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Optics and photonics

Physicists celebrate inaugural International Day of Light

16 May 2018 Michael Banks
Logo of the International Day of Light
Shine on: The International Day of Light will celebrate the role light plays in our lives

Nobel laureates, business leaders and representatives from the arts, architecture, lighting and design are in Paris today to mark the inaugural International Day of Light (IDL). A ceremony is being held at the headquarters of the United Nations Educational, Scientific and Cultural Organization (UNESCO) that will see several senior scientists – including the 2017 Nobel laureate Kip Thorne and Khaled Toukan, director of the SESAME synchrotron in Jordan – give talks about the science of light and how it is used in culture.

The fact that UNESCO has proclaimed an International Day of Light is even more remarkable than the IYL, because it becomes a permanent annual fixture on the UNESCO calendar of observances

John Dudley

Following the success of the 2015 International Year of Light (IYL), which involved more than 13 000 activities taking place in 147 countries, UNESCO’s general conference gave its backing to the IDL on 7 November. “We saw during 2015 just how much enthusiasm there was in the science community for outreach, and the theme of light gives so much scope for many different activities,” says John Dudley an optical physicist from the University of Franche-Comte in France and chair of the IDL 2018 steering committee. “The fact that UNESCO has proclaimed an International Day of Light is even more remarkable than the IYL, because it becomes a permanent annual fixture on the UNESCO calendar of observances.”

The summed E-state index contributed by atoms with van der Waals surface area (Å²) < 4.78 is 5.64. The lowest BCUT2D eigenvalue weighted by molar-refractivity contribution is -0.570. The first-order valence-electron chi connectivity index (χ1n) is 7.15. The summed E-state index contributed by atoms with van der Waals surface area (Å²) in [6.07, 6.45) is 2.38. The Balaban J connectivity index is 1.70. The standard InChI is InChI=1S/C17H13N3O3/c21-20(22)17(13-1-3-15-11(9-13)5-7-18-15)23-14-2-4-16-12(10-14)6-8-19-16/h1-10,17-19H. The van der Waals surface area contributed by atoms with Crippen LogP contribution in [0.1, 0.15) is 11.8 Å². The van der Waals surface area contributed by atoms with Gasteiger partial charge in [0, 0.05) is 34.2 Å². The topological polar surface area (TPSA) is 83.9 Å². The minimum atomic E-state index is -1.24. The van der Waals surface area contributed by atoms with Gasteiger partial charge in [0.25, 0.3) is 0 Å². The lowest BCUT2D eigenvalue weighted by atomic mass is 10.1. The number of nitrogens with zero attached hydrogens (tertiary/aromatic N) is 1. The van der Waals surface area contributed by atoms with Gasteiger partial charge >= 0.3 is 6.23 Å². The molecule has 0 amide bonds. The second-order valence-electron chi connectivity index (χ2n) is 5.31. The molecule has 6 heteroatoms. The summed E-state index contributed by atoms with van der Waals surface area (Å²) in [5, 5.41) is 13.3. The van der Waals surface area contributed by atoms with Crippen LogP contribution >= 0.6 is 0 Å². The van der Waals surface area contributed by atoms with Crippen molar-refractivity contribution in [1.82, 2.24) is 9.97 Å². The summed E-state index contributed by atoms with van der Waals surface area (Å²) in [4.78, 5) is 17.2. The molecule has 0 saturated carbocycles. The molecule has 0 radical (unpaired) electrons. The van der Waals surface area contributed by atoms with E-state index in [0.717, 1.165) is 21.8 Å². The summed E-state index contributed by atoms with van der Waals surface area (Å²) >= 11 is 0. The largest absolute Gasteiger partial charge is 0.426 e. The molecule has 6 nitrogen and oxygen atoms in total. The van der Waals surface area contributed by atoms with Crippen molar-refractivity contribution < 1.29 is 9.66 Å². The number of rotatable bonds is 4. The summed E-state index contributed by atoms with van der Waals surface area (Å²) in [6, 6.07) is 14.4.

The day aims to provide “an annual focal point for the appreciation of the role that light plays in the lives of the citizens of the world” with Dudley expecting hundreds of other events worldwide. “One thing I am very pleased about is that for the IDL we have established links with the UNESCO Schools Network that consists of 13,000 schools worldwide,” says Dudley. “I am very keen to see what they come up with – usually the best events are those that are unexpected, and the great thing about involving children in activities such as this is that they always surprise you.”

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